(a) Mary is God’s handiwork.  The things that are so wonderful about Mary are not Mary’s doing!  They are about God’s work in Mary.  So, Protestants should be careful in denying Marian doctrines, because in doing so, they might be inadvertently subtracting from God’s glory by not recognizing the amazing things he accomplished in and through Mary…things that were foreshadowed as early as the first book of the Bible.
(b) Marian doctrines are most important in how they protect very important doctrines about Christ.  In other words, to deny almost anything the Catholic Church teaches about Mary is to actually dance at the edge of Christiological heresy (or even to pass into it!).  Mary was indeed human and infinitely less that God, but the things God did for and through Mary have a lot to do with who Jesus Christ is: the incarnate second person of the Trinity.  So, again, caution is in order.

That being said, the first question is easy to answer.  Where does the Bible speak about venerating Mary?  Well, Mary herself, under the inspiration of the Holy Spirit, proclaims that “all generations will call me blessed” (Luke 1:48).  God himself honors Mary above all other humans by choosing her to bear the savior of the world in her womb.  (As Christians, we are called to imitate Christ, and we do so in honoring those whom he honors, most especially His mother!)  Jesus, from the cross, makes Mary the mother of John and everyone else whom God has called to be brothers and sisters in Christ.  As good Christians, we honor our mother and father, and this includes honoring our spiritual mother, Mary.  God did it first by greeting her with an angel and declaring her “kecharitomene” (Luke 1:28), a term that St. Jerome first translated as “full of grace.”  Other translations say “highly favored one,” which again speaks to God’s own veneration of Mary.  However, both translations fail to capture the richness of the name that God addresses Mary with through the angel Gabriele.  “Kecharitomene,” based on the root “charis” (grace), is only found this one place in scripture, and it denotes a kind of unending preservation by the grace of God.  Thus, “full of grace.”  “Kecharitomene” not only points to God’s special protection of Mary by his grace, but in using this term to address Mary, God is saying something about Mary’s very nature, which God has seen fit to fill with his grace into the past and into the future.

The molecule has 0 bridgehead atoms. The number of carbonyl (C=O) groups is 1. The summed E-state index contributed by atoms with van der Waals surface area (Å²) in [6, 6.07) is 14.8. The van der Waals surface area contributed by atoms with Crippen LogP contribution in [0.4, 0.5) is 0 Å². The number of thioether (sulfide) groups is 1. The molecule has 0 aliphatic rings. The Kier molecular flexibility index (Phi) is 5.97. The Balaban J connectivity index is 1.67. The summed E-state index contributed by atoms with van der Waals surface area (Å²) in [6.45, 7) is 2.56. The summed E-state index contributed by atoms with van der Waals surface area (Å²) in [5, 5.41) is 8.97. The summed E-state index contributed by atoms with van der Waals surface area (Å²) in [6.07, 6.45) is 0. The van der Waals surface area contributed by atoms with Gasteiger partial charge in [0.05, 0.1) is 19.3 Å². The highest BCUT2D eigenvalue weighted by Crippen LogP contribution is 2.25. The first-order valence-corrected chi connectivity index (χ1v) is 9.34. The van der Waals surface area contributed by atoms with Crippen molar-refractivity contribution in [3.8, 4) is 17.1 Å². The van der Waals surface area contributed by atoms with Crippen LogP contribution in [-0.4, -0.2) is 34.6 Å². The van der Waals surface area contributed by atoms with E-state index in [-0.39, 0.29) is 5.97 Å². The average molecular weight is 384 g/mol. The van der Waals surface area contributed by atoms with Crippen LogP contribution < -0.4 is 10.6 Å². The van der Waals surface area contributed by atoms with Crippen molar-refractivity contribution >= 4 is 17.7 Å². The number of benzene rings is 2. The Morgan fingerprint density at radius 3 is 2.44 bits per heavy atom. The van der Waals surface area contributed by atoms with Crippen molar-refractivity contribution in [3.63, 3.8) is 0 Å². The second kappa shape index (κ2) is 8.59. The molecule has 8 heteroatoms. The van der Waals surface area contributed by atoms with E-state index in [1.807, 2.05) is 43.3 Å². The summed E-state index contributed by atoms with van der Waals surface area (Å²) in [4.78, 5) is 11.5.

Now, none of this is to say that Mary didn’t need a savior.  Every human being after the fall of Adam and Eve needed/needs a savior.  Only through Christ’s sacrifice on the cross can anyone, including Mary, be saved.  However, God can save us in two different ways: he can forgive us our sins after we commit them, or he can protect us by his grace from ever having committed them in the first place.  Just think of all the sins you didn’t (I pray) commit today: murder, theft, adultery, etc.  Because you are a Christian, by God’s grace, you probably do not sin in ways that you otherwise might.  All praise and glory be to God for this.  In Mary’s case, he simply saved her from all sins, including original sin, before any of these sins could stain the person who Jesus loved most particularly from all eternity.

Mary’s sinlessness is due not to Mary’s power, but rather to God’s power and grace, which she was in constant submission to (by God’s grace).  Her “fiat” (be it done unto me according to thy will) was not only a temporary yes to God, but actually was born of a life of faithfulness, a life of being God’s “handmaid”.  And all of this was due to God’s grace and is for His glory.  Thus, when Jesus responds to the person that says “blessed is the womb that bare thee,” Jesus actually heightens the honor of Mary by saying, “Yea rather, blessed are they that hear the word of God, and keep it” (Luke 11:27–28).  Mary kept that Word, quite literally in Her womb and in her life, more deeply than any human in human history.  Jesus is intensifying Mary’s blessedness, not knocking it!

There are other doctrines about Mary that we could talk about from the Bible (Mary as the New Eve, the Ark of the New Covenant, the Mother of God, Mediatrix, etc.) but I think it better to move on for now.  I'd be more than happy to help you think through these ideas about Mary, all of which are firmly rooted in Scripture and in the Christian's family's knowledge of God passed down to us from the apostles.

Now, what about those verses from Romans 3, such as “all have sinned and fallen short of the glory of God”?

The crux of the argument hinges on the word “all.”  Is Paul here offering a proof text saying that every single human being absolutely sins with absolutely no exceptions?  Of course not.  Jesus didn’t sin.  Babies don’t sin.  People with severe mental handicaps do not sin.  Even though it is true that most humans being do sin, that does not mean that the word “all” can only be understood in absolute terms.  If so, Paul would be wrong, whether or not Mary sinned or not.